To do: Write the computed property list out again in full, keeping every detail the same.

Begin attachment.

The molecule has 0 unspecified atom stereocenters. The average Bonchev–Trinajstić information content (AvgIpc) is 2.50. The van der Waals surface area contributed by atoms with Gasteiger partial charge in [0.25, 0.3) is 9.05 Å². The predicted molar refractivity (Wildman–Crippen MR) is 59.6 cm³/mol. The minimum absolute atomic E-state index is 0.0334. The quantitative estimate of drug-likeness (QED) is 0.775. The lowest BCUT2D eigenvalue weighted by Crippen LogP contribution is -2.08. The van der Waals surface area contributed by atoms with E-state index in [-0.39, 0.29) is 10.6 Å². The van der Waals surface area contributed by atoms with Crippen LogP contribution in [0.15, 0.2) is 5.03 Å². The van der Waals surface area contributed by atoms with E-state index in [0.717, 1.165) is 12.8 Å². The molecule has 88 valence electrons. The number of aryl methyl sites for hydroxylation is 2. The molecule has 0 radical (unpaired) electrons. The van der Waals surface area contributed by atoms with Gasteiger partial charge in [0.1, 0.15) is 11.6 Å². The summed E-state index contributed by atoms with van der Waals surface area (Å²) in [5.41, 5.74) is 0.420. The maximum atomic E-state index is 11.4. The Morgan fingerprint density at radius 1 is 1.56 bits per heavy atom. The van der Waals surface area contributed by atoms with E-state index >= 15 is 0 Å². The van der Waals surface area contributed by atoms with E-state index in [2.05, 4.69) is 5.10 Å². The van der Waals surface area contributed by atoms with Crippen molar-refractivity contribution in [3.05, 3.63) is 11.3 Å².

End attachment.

The molecule has 0 unspecified atom stereocenters. The average Bonchev–Trinajstić information content (AvgIpc) is 2.50. The van der Waals surface area contributed by atoms with Gasteiger partial charge in [0.25, 0.3) is 9.05 Å². The predicted molar refractivity (Wildman–Crippen MR) is 59.6 cm³/mol. The minimum absolute atomic E-state index is 0.0334. The quantitative estimate of drug-likeness (QED) is 0.775. The lowest BCUT2D eigenvalue weighted by Crippen LogP contribution is -2.08. The van der Waals surface area contributed by atoms with E-state index in [-0.39, 0.29) is 10.6 Å². The van der Waals surface area contributed by atoms with Crippen LogP contribution in [0.15, 0.2) is 5.03 Å². The van der Waals surface area contributed by atoms with E-state index in [0.717, 1.165) is 12.8 Å². The molecule has 88 valence electrons. The number of aryl methyl sites for hydroxylation is 2. The molecule has 0 radical (unpaired) electrons. The van der Waals surface area contributed by atoms with Gasteiger partial charge in [0.1, 0.15) is 11.6 Å². The summed E-state index contributed by atoms with van der Waals surface area (Å²) in [5.41, 5.74) is 0.420. The maximum atomic E-state index is 11.4. The Morgan fingerprint density at radius 1 is 1.56 bits per heavy atom. The van der Waals surface area contributed by atoms with E-state index >= 15 is 0 Å². The van der Waals surface area contributed by atoms with E-state index in [2.05, 4.69) is 5.10 Å². The van der Waals surface area contributed by atoms with Crippen molar-refractivity contribution in [3.05, 3.63) is 11.3 Å².